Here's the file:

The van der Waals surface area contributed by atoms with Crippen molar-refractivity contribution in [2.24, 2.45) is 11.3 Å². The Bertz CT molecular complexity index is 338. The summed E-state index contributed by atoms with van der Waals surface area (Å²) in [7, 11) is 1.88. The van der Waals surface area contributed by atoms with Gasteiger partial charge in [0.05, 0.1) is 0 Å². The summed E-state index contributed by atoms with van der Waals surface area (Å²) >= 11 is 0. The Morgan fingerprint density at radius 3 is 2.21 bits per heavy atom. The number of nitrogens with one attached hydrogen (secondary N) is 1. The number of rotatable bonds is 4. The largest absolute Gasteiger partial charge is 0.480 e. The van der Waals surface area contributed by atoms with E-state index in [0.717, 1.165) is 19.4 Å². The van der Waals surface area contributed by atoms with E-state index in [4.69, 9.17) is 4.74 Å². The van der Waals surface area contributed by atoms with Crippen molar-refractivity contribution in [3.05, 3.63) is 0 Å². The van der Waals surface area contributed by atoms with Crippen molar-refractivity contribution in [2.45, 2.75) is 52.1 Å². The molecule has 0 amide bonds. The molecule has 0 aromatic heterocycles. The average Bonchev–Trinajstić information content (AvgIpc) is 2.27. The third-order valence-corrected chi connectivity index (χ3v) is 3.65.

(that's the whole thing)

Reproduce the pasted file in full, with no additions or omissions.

The van der Waals surface area contributed by atoms with Crippen molar-refractivity contribution in [2.24, 2.45) is 11.3 Å². The Bertz CT molecular complexity index is 338. The summed E-state index contributed by atoms with van der Waals surface area (Å²) in [7, 11) is 1.88. The van der Waals surface area contributed by atoms with Gasteiger partial charge in [0.05, 0.1) is 0 Å². The summed E-state index contributed by atoms with van der Waals surface area (Å²) >= 11 is 0. The Morgan fingerprint density at radius 3 is 2.21 bits per heavy atom. The number of nitrogens with one attached hydrogen (secondary N) is 1. The number of rotatable bonds is 4. The largest absolute Gasteiger partial charge is 0.480 e. The van der Waals surface area contributed by atoms with E-state index in [0.717, 1.165) is 19.4 Å². The van der Waals surface area contributed by atoms with E-state index in [4.69, 9.17) is 4.74 Å². The van der Waals surface area contributed by atoms with Crippen molar-refractivity contribution in [3.05, 3.63) is 0 Å². The van der Waals surface area contributed by atoms with Crippen molar-refractivity contribution in [2.45, 2.75) is 52.1 Å². The molecule has 0 amide bonds. The molecule has 0 aromatic heterocycles. The average Bonchev–Trinajstić information content (AvgIpc) is 2.27. The third-order valence-corrected chi connectivity index (χ3v) is 3.65.